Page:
I am so excited to welcome Rita Lorraine to the BookEnds team!
Rita queried me with a beautiful, lyrical picture book and I knew that I had to read more. Along with a middle grade manuscript, she sent me two non-fiction picture books that each told the story of a former slave who overcame incredible odds to achieve their dream. Rita truly has a knack for finding history’s unsung heroes and heroines and putting their stories on the page for readers of all ages.
As the 2012 Lee and Low New Voices Award winner, Rita Lorraine’s debut picture book, Uncle Bill’s Family Reunion, will be published in the Fall of 2017.
I’m thrilled to be able to introduce Rita Lorraine to our BookEnds blog readers. I hope you enjoy!
Tell us a bit about your writing process. Where do you write, and how often?
Since I love writing historical pieces, my process is to collect as many history books as I can. I don’t just mean books with chunks and chunks of text. I’m very visual and need reference books with pictures, postcard images, cars, food, menswear, dresses, store windows and even jokes from certain time periods.
Once I’m so submerged in facts and pictures that details are coming out of my ears, I go into my home office and begin writing. Sometimes I write only a few paragraphs at a time; other times I write from early afternoon until bedtime.
I try to write something – anything – everyday, even if I end up writing only a sentence or two. If inspiration won’t come, I leave home and head for the nearest community playground (with my pen and pad) because hearing children’s laughter often breaks through the writer’s block.
You are the 2012 Lee and Low New Voices Award Winner for your non-fiction picture book, Uncle Bill’s Family Reunion (Lee and Low, Fall 2017). Tell us about the book, and what drew you to William “Uncle Bill” Lewis’s story?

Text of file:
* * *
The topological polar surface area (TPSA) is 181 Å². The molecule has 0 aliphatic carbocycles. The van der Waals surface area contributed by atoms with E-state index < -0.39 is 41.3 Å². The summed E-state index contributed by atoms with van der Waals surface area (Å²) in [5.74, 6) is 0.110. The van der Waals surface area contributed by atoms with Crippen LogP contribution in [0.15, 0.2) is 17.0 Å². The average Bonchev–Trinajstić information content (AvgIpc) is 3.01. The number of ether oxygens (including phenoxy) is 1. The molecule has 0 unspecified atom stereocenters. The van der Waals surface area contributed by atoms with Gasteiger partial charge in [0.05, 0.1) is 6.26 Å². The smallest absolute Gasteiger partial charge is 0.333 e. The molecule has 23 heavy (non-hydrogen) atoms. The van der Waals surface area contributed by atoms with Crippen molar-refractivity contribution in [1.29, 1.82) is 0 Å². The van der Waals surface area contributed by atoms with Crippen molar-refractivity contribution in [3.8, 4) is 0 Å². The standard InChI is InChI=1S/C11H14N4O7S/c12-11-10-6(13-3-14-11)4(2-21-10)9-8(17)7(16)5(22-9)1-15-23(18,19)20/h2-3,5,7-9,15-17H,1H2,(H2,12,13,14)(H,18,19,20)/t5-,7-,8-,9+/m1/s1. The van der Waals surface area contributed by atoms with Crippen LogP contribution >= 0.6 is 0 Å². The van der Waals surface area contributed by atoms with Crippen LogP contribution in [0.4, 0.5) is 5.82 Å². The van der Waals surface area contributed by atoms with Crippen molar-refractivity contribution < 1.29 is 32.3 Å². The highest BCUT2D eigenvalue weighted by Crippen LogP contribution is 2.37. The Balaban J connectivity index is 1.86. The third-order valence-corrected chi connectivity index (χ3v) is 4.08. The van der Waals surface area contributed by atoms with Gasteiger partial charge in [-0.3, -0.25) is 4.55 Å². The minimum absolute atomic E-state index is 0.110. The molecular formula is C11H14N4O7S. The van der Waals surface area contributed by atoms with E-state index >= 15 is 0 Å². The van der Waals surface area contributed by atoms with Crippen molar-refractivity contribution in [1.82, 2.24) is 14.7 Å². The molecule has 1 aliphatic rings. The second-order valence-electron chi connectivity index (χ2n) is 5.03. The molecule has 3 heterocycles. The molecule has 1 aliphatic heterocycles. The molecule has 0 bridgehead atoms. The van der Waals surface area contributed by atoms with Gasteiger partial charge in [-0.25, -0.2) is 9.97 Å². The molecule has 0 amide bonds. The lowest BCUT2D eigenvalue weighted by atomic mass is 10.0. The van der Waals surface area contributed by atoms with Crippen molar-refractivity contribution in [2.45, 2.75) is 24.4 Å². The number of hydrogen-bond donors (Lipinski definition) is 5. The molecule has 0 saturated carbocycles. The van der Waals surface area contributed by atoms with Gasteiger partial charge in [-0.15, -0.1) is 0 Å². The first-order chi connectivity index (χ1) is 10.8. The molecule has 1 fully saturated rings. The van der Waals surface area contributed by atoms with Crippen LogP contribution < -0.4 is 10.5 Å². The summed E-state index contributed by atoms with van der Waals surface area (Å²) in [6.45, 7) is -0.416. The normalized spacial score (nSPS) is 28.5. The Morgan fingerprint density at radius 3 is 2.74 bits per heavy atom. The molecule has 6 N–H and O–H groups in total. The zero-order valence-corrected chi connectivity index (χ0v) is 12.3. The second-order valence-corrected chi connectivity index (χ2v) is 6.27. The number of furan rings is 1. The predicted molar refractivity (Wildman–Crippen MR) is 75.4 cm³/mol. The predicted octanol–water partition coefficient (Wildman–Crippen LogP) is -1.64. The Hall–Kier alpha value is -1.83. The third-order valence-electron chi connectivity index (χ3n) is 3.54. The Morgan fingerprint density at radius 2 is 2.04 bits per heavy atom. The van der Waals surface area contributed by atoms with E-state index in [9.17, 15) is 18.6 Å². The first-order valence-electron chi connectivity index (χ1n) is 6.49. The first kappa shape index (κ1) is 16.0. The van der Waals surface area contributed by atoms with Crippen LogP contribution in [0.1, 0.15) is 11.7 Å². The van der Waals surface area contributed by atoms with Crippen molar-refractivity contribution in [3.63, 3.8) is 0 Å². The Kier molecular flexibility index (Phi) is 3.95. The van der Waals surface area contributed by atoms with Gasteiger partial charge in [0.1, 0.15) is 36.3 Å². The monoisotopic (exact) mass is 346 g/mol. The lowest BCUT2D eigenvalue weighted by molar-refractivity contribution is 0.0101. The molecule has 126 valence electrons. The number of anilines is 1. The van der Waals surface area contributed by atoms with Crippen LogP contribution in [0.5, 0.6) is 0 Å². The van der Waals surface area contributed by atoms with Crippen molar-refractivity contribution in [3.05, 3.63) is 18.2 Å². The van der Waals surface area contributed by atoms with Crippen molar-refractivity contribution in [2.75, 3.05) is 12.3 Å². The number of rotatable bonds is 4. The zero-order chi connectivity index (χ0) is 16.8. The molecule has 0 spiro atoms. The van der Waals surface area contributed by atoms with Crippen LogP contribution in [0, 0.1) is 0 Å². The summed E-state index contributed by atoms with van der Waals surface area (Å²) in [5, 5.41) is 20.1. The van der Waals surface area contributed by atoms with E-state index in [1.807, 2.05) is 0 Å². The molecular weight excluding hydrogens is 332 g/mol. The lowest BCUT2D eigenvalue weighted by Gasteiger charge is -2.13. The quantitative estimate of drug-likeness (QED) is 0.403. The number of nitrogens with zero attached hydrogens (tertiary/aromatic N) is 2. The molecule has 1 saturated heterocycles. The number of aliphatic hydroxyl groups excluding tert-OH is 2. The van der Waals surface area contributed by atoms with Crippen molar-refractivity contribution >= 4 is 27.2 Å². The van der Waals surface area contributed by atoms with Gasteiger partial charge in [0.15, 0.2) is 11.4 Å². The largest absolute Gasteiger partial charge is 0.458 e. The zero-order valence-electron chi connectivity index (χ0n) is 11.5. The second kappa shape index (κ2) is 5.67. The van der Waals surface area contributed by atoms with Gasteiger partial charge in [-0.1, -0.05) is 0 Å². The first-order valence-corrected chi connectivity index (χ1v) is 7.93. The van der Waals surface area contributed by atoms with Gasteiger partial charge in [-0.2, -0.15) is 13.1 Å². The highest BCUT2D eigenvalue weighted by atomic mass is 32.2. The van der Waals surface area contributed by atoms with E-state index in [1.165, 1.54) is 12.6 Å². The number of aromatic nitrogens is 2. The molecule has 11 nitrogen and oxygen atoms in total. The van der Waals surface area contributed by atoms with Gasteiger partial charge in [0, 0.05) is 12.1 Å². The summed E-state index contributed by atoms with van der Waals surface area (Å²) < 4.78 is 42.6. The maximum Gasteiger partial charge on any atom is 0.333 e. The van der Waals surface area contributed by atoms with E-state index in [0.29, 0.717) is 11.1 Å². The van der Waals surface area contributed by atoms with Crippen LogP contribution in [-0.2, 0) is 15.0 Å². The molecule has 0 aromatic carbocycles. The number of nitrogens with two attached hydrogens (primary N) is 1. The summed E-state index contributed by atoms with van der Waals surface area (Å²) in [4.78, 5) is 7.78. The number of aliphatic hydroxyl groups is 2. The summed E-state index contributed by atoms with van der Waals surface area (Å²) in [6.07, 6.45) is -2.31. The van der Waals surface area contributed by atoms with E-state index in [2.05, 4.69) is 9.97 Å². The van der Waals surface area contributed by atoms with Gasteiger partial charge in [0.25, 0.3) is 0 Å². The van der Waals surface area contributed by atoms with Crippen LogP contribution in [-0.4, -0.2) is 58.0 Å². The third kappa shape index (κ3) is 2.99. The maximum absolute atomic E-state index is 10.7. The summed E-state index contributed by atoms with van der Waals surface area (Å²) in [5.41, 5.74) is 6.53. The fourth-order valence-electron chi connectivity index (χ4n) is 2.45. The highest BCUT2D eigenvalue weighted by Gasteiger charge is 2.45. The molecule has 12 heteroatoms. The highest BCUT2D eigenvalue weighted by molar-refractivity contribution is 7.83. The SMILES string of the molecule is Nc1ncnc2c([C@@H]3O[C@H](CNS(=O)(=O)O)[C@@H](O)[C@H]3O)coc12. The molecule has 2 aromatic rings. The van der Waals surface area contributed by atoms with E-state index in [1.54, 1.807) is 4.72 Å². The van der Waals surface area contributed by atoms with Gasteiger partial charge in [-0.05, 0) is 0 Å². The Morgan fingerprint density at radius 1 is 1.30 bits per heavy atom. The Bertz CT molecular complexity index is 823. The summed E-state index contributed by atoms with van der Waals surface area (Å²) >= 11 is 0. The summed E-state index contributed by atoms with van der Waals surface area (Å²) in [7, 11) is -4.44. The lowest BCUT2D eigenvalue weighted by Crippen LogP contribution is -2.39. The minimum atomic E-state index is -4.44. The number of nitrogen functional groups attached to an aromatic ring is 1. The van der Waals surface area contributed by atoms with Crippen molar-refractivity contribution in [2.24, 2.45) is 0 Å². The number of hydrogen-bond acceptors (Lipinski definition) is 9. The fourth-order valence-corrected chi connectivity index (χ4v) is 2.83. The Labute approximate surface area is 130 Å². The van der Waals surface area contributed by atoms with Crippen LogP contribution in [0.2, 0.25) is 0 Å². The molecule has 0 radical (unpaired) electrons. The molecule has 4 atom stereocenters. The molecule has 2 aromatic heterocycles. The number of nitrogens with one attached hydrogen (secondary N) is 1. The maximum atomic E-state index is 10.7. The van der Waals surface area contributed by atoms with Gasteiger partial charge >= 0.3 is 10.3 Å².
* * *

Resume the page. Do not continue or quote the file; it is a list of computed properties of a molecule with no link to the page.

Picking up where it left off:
Uncle Bill’s Family Reunion is the true story of a slave who rented himself from his owner and set up a blacksmith shop in Chattanooga, Tennessee. It took years of planning, saving and working day and night, but Bill eventually saved enough money to buy freedom for his wife, himself, his firstborn son, and his extended family.
I stumbled across Bill’s story while researching and writing my first nonfiction pictorial reference book, African Americans of Chattanooga: A History of Unsung Heroes. I love stories about people overcoming odds – especially when the story involves early Americans who made do without telephones, Internet, public libraries, cable TV, public transportation, and the like, but still managed to achieve! When I realized the blood, sweat, tears and discipline it must have taken for Bill to eventually free every member of his family, I knew it was my responsibility to tell his story.
What do you love about writing history and historical fiction?
I love gazing at old photographs and trying to get into the minds of the people staring back at me. I check out their clothes, shoes, furniture…everything around them, then I follow up with hard research about the time period and mindset of the day.
I tell myself, “This person actually lived. He (or she) had dreams and plans. He courted someone, fell in love, married and raised children. He ate food, celebrated successes, and probably wept over many failures before dusting himself off and trying again.”
What is the hardest part about writing non-fiction for children?
The hardest part is figuring out how to stuff all the facts and events I want to share into the story without slowing the pace so much that it’s like watching a sweet old grandma pedal a bicycle uphill.
What book do you wish you had written, and why?
This is going back a few years (actually, more than a few…but who’s counting?) but I would love to have written the book called Peony, by Pearl S. Buck. It’s a meticulous historical novel, an achingly beautiful story of unrequited love, and a triumphant “life’s journey” opus all rolled into one. I was just entering my teens when I discovered it in my school library and I fell instantly in love with the writing style. “Ripe and full;” that’s how I would describe her prose. Did I mention that Pearl S. Buck was once my favorite author? 🙂
If you’re not reading or writing, what would we catch you doing?
I’m an outdoor girl. You would probably catch me taking a walk (alone, or with a friend) so I can breathe in the fresh air, or sitting on the front porch debating the latest headlines with my mom and sisters. You would also catch me trying to talk my two sons into throwing a barbecue where they do all the work and I just kick back and wait for the burgers to sear.
Thank you, Rita – I’m so happy to have you as part of my team! You can follow Rita Lorraine on Twitter at @RitaLorraine.